Hip Hop, Authenticity, and Colored Bodies

In this last blog post I examine more issues of authenticity and the idea of music made by Asian Americans. Pulling from the chapter, “Rapping and Repping Asian: Race, Authenticity, and the Asian American MC”, combined with real life audio examples of Asian and transnational Asian artists, and informal ethnography, I look at how and why there are issues with authenticity, colored bodies, and messages in Hip Hop from Asian rappers.

Oliver Wang in this chapter focuses on the growing years of Asian Americans in hip hop and their ability to be recognized along with the content that they produced. Much of what he shares shows how Asian Americans use hip hop in their lifestyles similar to that of how African Americans or Latinos did, for political messages. Because rap and hip hop has been predominantly created by these groups, can Asians and Asian Americans fit in at all? The simple answer is yes, but there are many more layers as to why and how. The examples in the text laid out that these rappers were emulating their influences who were of Latino and African American descent. So, because of the content that these groups looked at; poverty, classism, police brutality, activism, Asian American rappers were able to make their own mark by discussing the same issues and others, but through an Asian lens. Rappers like Jin and The Mountain Brothers exclaim certain race specific issues, but can be traced to issues in the larger minority hip hop world. Their lyrics like, “I sit in the back of class silent cause I can’t relate, debate is about race, today that makes me out of place”, and “we may look different, but we see the same cry, we may see different, but we cry the same cry” allow messages to become universal for all that listen to it, regardless of race. I think the issue of authenticity comes more into play when the style is then taken to another culture or language.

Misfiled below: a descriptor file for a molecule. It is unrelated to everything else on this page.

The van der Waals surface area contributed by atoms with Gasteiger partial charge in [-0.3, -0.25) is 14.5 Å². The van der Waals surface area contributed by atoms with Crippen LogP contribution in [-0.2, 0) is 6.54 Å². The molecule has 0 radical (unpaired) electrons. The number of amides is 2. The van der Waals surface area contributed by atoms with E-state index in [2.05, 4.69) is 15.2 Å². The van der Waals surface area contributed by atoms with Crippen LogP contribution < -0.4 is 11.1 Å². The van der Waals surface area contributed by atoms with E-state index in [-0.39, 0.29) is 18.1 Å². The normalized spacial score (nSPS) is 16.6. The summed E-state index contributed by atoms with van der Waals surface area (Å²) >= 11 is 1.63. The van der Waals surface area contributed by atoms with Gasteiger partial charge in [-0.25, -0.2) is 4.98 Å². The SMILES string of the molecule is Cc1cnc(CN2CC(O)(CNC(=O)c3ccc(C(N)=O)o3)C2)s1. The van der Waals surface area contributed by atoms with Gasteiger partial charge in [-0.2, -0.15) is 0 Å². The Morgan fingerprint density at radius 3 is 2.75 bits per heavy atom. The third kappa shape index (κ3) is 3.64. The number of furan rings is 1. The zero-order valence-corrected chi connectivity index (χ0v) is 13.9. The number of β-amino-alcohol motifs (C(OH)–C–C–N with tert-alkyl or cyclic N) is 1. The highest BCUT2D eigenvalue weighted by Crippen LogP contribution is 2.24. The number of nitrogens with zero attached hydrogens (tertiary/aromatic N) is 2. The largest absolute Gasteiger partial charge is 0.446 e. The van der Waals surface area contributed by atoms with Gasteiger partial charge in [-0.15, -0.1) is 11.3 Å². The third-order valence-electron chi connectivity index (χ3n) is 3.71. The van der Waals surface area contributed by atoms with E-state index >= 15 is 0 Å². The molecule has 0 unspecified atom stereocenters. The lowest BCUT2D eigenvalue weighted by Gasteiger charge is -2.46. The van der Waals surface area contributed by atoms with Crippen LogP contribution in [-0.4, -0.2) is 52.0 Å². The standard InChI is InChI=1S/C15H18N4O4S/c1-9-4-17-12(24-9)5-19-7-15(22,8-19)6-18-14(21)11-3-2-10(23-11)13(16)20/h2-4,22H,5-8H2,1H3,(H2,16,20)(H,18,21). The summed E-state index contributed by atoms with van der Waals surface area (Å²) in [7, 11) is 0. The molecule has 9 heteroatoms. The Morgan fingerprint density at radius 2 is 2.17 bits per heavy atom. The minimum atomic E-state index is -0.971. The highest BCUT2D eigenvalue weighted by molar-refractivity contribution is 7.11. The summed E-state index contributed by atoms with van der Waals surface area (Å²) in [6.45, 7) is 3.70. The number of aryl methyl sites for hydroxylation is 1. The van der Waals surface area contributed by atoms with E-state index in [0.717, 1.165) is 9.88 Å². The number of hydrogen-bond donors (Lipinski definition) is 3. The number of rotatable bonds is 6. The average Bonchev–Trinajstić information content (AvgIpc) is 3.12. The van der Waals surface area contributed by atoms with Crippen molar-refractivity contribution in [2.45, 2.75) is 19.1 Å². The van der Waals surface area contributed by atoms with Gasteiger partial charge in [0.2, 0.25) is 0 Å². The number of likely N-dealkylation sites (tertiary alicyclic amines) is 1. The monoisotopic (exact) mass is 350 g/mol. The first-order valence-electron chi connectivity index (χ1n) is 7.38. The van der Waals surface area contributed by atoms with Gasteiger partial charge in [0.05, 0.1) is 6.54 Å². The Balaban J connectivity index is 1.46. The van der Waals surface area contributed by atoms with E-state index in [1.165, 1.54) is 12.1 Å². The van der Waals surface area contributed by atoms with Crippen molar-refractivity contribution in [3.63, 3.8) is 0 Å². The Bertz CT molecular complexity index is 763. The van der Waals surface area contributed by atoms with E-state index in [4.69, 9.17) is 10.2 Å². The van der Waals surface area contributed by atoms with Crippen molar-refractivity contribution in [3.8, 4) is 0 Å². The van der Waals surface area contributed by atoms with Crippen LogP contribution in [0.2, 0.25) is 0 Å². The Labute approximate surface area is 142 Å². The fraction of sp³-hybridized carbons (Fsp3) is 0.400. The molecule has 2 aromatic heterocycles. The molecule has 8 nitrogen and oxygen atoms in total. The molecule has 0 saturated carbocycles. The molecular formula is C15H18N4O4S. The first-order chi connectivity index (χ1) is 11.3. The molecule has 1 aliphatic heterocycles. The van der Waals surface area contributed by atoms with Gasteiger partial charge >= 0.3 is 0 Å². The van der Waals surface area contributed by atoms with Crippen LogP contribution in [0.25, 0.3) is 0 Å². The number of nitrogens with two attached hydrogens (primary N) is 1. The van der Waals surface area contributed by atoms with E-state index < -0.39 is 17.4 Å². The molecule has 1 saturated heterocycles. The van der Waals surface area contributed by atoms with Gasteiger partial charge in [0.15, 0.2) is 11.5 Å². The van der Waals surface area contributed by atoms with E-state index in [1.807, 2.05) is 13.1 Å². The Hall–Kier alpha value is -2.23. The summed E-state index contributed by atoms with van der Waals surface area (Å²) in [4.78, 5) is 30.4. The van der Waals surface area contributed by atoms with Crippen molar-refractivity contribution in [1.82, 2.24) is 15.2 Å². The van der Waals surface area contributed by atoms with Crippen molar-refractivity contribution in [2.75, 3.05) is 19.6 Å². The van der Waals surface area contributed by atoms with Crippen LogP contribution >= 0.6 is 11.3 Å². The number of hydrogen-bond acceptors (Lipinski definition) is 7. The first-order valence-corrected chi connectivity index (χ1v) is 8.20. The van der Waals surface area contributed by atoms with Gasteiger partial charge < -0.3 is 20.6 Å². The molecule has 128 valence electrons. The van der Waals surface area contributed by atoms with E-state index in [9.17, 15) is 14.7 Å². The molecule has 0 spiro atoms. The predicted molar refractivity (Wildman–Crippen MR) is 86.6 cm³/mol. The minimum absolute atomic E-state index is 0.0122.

(listen to this as you read the next section!)

Arguably, rap and hip hop is a strict American concept adapted by the rest of the world. But I think that overseas hip hop has made the music style just as strong. It’s core concepts of raising visibility, talking about political ideas, and building communal awareness can be acquired all over the world. I think concepts like these are embodied in the Sri Lankan, British raised, M.I.A. Though she became notable only after her hit song “Paper Planes” in 2007, her career has spanned all of the 2000s to today. It is her performance and contributions to hip hop and rap that make me believe authenticity doesn’t matter when you do the art form correctly. Her entire discography is political and talks about real issues and problems in multiple areas of the world. She talks about genocide, rape, capitalistic gain, and other issues in our contemporary society. Her beats are sick and her lyrics are clever. But then we look at American rappers using other cultural concepts. In Punjabi MC’s song “Beware of the Boys” or “Mundian To Bach Ke” we have Jay-Z spitting mad game all over it. Then there is Iggy Azalea (I guess I have to consider her a rapper for this) using Indian images in her song “Bounce”. The weird thing is that these are all considered rap or hip hop and have issues of authenticity. Are they no less real though?

I took my copy of Alien Encounters out at work to read some during my break and people were looking at it and questioning what it was. After telling them about this class I got into conversation with one of my coworkers about the specific chapter I was reading. Shantelle saw that I was reading a chapter on Asian Americans and hip hop and said, “oh that’s an interesting read”. I kept the book open so that she could read some more, but started to talk about the chapter and what she thinks. Shantelle is African American and a little older than me, in that she would remember Asian Americans coming up in rap in the late 90s and early 2000s more than me. I began to ask her what she thought about the concept and if it was authentic enough or wa it bad for someone to take it away from black culture? I was surprised in what she said. She replied that she didn’t think it was more one culture’s than another’s. Minorities as a whole should be able to help each other and use things they learn to help each other as a whole. “I think people get too concerned with what belongs to what culture, and should focus more on the things that help everyone. So, if hip hop helps Asians, then so be it”. Her response, though vague, gives only a single answer for the multitude of African Americans in the United States. But no matter, authenticity shouldn’t matter, but it might always come up when the culture doesn’t match the body.


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